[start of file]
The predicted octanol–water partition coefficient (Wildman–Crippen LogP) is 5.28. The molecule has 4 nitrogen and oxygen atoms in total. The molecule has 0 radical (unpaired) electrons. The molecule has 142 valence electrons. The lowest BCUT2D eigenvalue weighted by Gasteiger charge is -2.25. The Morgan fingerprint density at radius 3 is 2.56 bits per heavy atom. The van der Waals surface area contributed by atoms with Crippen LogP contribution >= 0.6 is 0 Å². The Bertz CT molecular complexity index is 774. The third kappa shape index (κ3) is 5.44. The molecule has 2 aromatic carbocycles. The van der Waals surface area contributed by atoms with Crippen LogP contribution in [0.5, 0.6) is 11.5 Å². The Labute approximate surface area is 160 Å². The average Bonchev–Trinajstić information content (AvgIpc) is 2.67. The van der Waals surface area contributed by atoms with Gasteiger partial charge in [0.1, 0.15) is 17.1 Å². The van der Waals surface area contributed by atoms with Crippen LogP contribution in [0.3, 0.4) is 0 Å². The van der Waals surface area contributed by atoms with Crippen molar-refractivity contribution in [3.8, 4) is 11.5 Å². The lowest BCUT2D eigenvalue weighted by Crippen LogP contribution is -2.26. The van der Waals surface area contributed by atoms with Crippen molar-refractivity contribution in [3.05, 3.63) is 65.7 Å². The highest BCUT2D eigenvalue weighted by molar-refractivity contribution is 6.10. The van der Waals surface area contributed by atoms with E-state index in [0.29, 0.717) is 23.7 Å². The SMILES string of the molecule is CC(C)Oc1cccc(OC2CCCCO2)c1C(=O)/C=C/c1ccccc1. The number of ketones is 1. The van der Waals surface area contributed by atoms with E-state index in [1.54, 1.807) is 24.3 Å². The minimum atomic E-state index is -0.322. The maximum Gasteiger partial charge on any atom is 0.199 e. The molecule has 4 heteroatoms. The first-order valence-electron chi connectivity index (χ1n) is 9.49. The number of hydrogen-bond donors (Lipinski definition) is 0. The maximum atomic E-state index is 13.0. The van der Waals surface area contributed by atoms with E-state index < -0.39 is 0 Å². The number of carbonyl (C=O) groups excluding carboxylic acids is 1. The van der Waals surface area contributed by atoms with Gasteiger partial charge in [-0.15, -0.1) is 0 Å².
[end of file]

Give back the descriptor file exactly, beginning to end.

The predicted octanol–water partition coefficient (Wildman–Crippen LogP) is 5.28. The molecule has 4 nitrogen and oxygen atoms in total. The molecule has 0 radical (unpaired) electrons. The molecule has 142 valence electrons. The lowest BCUT2D eigenvalue weighted by Gasteiger charge is -2.25. The Morgan fingerprint density at radius 3 is 2.56 bits per heavy atom. The van der Waals surface area contributed by atoms with Crippen LogP contribution >= 0.6 is 0 Å². The Bertz CT molecular complexity index is 774. The third kappa shape index (κ3) is 5.44. The molecule has 2 aromatic carbocycles. The van der Waals surface area contributed by atoms with Crippen LogP contribution in [0.5, 0.6) is 11.5 Å². The Labute approximate surface area is 160 Å². The average Bonchev–Trinajstić information content (AvgIpc) is 2.67. The van der Waals surface area contributed by atoms with Gasteiger partial charge in [0.1, 0.15) is 17.1 Å². The van der Waals surface area contributed by atoms with Crippen LogP contribution in [0.3, 0.4) is 0 Å². The van der Waals surface area contributed by atoms with Crippen molar-refractivity contribution in [3.8, 4) is 11.5 Å². The lowest BCUT2D eigenvalue weighted by Crippen LogP contribution is -2.26. The van der Waals surface area contributed by atoms with Crippen molar-refractivity contribution in [3.05, 3.63) is 65.7 Å². The highest BCUT2D eigenvalue weighted by molar-refractivity contribution is 6.10. The van der Waals surface area contributed by atoms with E-state index in [0.29, 0.717) is 23.7 Å². The SMILES string of the molecule is CC(C)Oc1cccc(OC2CCCCO2)c1C(=O)/C=C/c1ccccc1. The number of ketones is 1. The van der Waals surface area contributed by atoms with E-state index in [1.54, 1.807) is 24.3 Å². The minimum atomic E-state index is -0.322. The maximum Gasteiger partial charge on any atom is 0.199 e. The molecule has 4 heteroatoms. The first-order valence-electron chi connectivity index (χ1n) is 9.49. The number of hydrogen-bond donors (Lipinski definition) is 0. The maximum atomic E-state index is 13.0. The van der Waals surface area contributed by atoms with E-state index < -0.39 is 0 Å². The number of carbonyl (C=O) groups excluding carboxylic acids is 1. The van der Waals surface area contributed by atoms with Gasteiger partial charge in [-0.15, -0.1) is 0 Å².